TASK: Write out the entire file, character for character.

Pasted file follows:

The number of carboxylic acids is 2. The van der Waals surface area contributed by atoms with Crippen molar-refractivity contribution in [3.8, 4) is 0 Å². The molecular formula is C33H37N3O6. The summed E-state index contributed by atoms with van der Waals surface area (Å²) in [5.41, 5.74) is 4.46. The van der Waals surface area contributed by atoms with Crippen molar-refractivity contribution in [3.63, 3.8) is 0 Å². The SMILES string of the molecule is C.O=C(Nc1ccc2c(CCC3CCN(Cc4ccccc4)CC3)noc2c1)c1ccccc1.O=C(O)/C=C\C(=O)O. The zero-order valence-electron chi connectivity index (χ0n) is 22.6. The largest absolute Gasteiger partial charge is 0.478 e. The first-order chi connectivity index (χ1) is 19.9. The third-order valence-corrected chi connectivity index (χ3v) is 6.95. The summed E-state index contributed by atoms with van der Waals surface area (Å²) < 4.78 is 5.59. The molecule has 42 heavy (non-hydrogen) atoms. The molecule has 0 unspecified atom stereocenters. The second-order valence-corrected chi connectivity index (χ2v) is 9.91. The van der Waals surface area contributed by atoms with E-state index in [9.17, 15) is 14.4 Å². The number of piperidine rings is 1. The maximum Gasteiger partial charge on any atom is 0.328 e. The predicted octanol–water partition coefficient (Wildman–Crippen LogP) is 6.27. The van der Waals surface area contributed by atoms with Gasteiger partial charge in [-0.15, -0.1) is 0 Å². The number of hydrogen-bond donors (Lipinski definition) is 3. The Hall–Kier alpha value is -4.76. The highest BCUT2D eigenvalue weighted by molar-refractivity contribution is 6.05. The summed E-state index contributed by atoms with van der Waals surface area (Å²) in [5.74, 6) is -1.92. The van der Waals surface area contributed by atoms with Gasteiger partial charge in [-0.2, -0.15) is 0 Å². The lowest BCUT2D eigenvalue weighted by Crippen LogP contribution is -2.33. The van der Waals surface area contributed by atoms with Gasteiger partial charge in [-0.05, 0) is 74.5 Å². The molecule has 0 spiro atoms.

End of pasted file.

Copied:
The number of carboxylic acids is 2. The van der Waals surface area contributed by atoms with Crippen molar-refractivity contribution in [3.8, 4) is 0 Å². The molecular formula is C33H37N3O6. The summed E-state index contributed by atoms with van der Waals surface area (Å²) in [5.41, 5.74) is 4.46. The van der Waals surface area contributed by atoms with Crippen molar-refractivity contribution in [3.63, 3.8) is 0 Å². The SMILES string of the molecule is C.O=C(Nc1ccc2c(CCC3CCN(Cc4ccccc4)CC3)noc2c1)c1ccccc1.O=C(O)/C=C\C(=O)O. The zero-order valence-electron chi connectivity index (χ0n) is 22.6. The largest absolute Gasteiger partial charge is 0.478 e. The first-order chi connectivity index (χ1) is 19.9. The third-order valence-corrected chi connectivity index (χ3v) is 6.95. The summed E-state index contributed by atoms with van der Waals surface area (Å²) < 4.78 is 5.59. The molecule has 42 heavy (non-hydrogen) atoms. The molecule has 0 unspecified atom stereocenters. The second-order valence-corrected chi connectivity index (χ2v) is 9.91. The van der Waals surface area contributed by atoms with E-state index in [9.17, 15) is 14.4 Å². The number of piperidine rings is 1. The maximum Gasteiger partial charge on any atom is 0.328 e. The predicted octanol–water partition coefficient (Wildman–Crippen LogP) is 6.27. The van der Waals surface area contributed by atoms with Gasteiger partial charge in [-0.15, -0.1) is 0 Å². The number of hydrogen-bond donors (Lipinski definition) is 3. The Hall–Kier alpha value is -4.76. The highest BCUT2D eigenvalue weighted by molar-refractivity contribution is 6.05. The summed E-state index contributed by atoms with van der Waals surface area (Å²) in [5.74, 6) is -1.92. The van der Waals surface area contributed by atoms with Gasteiger partial charge in [-0.2, -0.15) is 0 Å². The lowest BCUT2D eigenvalue weighted by Crippen LogP contribution is -2.33. The van der Waals surface area contributed by atoms with Gasteiger partial charge in [-0.05, 0) is 74.5 Å². The molecule has 0 spiro atoms.